We are a national patient advocacy organization that supports public funding of stem cell research. This research has the potential to remedy or cure Alzheimer's, juvenile diabetes, Parkinson's, MS, ALS, spinal cord injury, and many other illnesses and injuries.

SCAN is sponsored by the Genetic Policy Institute.

Many of our postings over the past year have been written by stem cell research advocate Don Reed. His blog is www.stemcellbattles.com.

We'd like to hear from you. Feel free to And remember, stem cells are for everyone!


We  join with our nation’s scientific and medical associations and institutes in supporting stem cell research, including somatic cell nuclear transfer (SCNT), because it is safe, ethical, and therapeutically promising.  This research has the potential to cure many so-called "hopeless" childhood and adult medical conditions, including Parkinson’s, Alzheimer’s, juvenile diabetes, M.S., A.L.S. and spinal cord injury.

Those who oppose this life-saving research are well funded and politically determined to stop this research. They believe that cells in a Petri dish, invisible to the unaided eye, should be shown more respect and concern than our loved ones — suffering human beings who are precious to us. The opposition speaks out forcefully, lobbies effectively, and gets out the vote in favor of candidates who support their misinformed anti-research agenda.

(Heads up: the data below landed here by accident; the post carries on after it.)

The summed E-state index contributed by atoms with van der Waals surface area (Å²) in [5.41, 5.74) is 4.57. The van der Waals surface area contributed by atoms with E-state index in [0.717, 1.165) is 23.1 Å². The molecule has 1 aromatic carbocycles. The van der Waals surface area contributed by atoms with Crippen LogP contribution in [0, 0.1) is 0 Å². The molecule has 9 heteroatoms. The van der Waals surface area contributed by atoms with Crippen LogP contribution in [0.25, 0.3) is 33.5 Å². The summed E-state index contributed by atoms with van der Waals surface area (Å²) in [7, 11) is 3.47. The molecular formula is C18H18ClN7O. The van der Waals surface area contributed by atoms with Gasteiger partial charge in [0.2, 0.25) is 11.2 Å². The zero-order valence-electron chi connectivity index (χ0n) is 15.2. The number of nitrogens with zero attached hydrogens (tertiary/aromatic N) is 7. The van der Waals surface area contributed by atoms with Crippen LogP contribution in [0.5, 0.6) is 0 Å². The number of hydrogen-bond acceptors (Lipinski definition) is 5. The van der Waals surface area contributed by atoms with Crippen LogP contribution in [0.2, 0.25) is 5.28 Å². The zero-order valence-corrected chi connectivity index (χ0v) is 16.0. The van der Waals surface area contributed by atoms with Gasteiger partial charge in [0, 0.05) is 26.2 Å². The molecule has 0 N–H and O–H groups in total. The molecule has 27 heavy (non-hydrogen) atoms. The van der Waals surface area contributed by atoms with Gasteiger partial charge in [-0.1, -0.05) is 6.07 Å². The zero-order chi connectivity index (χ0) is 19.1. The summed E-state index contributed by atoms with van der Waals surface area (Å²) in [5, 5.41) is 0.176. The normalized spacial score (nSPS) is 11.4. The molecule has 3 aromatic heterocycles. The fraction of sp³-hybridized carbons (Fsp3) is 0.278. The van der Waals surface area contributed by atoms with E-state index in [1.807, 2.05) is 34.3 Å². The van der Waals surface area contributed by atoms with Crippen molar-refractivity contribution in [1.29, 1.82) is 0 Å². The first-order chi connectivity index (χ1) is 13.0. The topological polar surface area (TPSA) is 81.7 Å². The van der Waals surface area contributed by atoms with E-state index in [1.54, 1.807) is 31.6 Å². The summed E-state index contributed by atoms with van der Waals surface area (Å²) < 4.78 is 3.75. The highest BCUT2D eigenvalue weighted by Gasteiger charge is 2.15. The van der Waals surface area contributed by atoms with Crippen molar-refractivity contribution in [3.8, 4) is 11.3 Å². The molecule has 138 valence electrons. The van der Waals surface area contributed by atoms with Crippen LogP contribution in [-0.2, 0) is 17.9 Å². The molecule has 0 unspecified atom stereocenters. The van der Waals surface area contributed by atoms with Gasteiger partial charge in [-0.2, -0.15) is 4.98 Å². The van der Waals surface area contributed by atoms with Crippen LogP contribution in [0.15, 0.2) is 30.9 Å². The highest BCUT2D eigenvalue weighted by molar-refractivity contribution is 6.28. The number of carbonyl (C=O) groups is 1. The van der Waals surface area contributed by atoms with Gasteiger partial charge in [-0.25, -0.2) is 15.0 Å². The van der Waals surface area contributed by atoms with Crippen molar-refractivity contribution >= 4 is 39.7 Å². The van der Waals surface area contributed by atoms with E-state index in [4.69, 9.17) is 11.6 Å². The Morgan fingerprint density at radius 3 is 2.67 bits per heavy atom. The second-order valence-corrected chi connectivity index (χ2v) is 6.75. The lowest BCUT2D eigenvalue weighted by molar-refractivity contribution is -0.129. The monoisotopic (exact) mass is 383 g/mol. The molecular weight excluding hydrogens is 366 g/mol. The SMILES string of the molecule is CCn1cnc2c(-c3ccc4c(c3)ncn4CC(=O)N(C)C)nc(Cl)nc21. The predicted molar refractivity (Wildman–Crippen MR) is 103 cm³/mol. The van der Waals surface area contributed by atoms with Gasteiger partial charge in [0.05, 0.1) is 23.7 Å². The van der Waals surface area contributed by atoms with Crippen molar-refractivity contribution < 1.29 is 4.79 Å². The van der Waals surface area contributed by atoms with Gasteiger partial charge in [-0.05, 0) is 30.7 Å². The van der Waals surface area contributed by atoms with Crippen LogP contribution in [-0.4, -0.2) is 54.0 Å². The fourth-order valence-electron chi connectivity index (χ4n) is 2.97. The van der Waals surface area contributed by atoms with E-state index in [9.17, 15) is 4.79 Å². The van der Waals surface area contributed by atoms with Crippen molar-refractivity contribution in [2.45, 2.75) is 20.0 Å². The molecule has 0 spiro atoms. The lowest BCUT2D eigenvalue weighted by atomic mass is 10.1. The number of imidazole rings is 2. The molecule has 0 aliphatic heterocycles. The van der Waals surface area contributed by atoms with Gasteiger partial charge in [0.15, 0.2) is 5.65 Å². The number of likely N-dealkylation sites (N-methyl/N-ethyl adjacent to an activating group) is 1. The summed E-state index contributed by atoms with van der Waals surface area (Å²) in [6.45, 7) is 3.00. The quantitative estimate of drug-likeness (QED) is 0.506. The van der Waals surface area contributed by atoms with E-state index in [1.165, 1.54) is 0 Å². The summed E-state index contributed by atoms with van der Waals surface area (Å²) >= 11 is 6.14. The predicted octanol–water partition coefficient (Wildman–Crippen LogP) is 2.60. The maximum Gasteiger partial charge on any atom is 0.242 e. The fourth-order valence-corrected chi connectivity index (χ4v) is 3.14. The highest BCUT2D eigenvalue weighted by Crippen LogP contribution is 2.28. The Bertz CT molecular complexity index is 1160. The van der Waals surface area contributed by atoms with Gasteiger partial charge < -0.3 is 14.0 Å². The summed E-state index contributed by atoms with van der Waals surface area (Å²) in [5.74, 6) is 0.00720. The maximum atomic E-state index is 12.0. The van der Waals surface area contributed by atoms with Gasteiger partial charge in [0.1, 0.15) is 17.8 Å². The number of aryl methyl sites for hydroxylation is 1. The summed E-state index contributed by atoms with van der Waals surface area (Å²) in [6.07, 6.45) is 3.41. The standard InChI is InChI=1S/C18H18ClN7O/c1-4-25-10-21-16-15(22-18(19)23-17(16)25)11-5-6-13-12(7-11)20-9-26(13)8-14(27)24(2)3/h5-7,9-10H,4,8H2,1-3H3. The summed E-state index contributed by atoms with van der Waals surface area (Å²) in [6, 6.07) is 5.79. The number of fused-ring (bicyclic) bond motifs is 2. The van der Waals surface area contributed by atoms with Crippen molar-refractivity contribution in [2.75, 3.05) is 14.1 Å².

Those of us who support this research have often remained silent. It is high time that we get organized and that our voices are heard. Across America, we are building a community that favors embryonic stem cell research and we will petition, educate, and vote to advance this humane, lifesaving work.

You can help by telling friends and family about this cause, educating them about why stem cell research is so important.  Of course in any election year, we should be communicating with candidates as well.  There are at least 100 million people in this country who suffer from medical conditions that stem cell research might cure.  Gathering and empowering this enormous constituency brings us closer to the day when this research fulfills its promise of saving lives.